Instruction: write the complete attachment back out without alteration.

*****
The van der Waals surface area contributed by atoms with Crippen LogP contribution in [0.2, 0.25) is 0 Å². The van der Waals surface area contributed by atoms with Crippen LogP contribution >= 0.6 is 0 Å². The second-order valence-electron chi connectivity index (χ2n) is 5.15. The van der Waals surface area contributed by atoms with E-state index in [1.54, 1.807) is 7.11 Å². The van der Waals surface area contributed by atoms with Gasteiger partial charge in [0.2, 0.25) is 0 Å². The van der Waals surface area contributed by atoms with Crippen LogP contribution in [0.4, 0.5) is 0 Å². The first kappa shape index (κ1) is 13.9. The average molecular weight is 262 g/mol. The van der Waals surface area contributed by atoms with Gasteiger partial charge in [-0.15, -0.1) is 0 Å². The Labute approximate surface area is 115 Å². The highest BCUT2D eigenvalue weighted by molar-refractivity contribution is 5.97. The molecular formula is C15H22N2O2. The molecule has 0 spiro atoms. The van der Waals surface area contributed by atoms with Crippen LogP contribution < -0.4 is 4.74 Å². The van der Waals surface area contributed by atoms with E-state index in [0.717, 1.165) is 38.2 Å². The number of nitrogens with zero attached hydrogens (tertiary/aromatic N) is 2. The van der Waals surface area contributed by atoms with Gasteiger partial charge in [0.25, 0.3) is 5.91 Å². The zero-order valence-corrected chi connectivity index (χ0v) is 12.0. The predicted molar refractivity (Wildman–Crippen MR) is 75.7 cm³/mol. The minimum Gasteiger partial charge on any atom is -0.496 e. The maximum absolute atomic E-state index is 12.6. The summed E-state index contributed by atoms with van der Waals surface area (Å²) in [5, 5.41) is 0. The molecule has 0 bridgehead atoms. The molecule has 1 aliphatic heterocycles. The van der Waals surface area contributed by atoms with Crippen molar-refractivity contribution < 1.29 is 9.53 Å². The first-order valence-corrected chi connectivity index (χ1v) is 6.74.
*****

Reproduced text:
The van der Waals surface area contributed by atoms with Crippen LogP contribution in [0.2, 0.25) is 0 Å². The van der Waals surface area contributed by atoms with Crippen LogP contribution >= 0.6 is 0 Å². The second-order valence-electron chi connectivity index (χ2n) is 5.15. The van der Waals surface area contributed by atoms with E-state index in [1.54, 1.807) is 7.11 Å². The van der Waals surface area contributed by atoms with Gasteiger partial charge in [0.2, 0.25) is 0 Å². The van der Waals surface area contributed by atoms with Crippen LogP contribution in [0.4, 0.5) is 0 Å². The first kappa shape index (κ1) is 13.9. The average molecular weight is 262 g/mol. The van der Waals surface area contributed by atoms with Gasteiger partial charge in [-0.15, -0.1) is 0 Å². The Labute approximate surface area is 115 Å². The highest BCUT2D eigenvalue weighted by molar-refractivity contribution is 5.97. The molecular formula is C15H22N2O2. The molecule has 0 spiro atoms. The van der Waals surface area contributed by atoms with Crippen LogP contribution < -0.4 is 4.74 Å². The van der Waals surface area contributed by atoms with E-state index in [0.717, 1.165) is 38.2 Å². The number of nitrogens with zero attached hydrogens (tertiary/aromatic N) is 2. The van der Waals surface area contributed by atoms with Gasteiger partial charge in [0.25, 0.3) is 5.91 Å². The zero-order valence-corrected chi connectivity index (χ0v) is 12.0. The predicted molar refractivity (Wildman–Crippen MR) is 75.7 cm³/mol. The minimum Gasteiger partial charge on any atom is -0.496 e. The maximum absolute atomic E-state index is 12.6. The summed E-state index contributed by atoms with van der Waals surface area (Å²) in [5, 5.41) is 0. The molecule has 0 bridgehead atoms. The molecule has 1 aliphatic heterocycles. The van der Waals surface area contributed by atoms with Crippen molar-refractivity contribution < 1.29 is 9.53 Å². The first-order valence-corrected chi connectivity index (χ1v) is 6.74.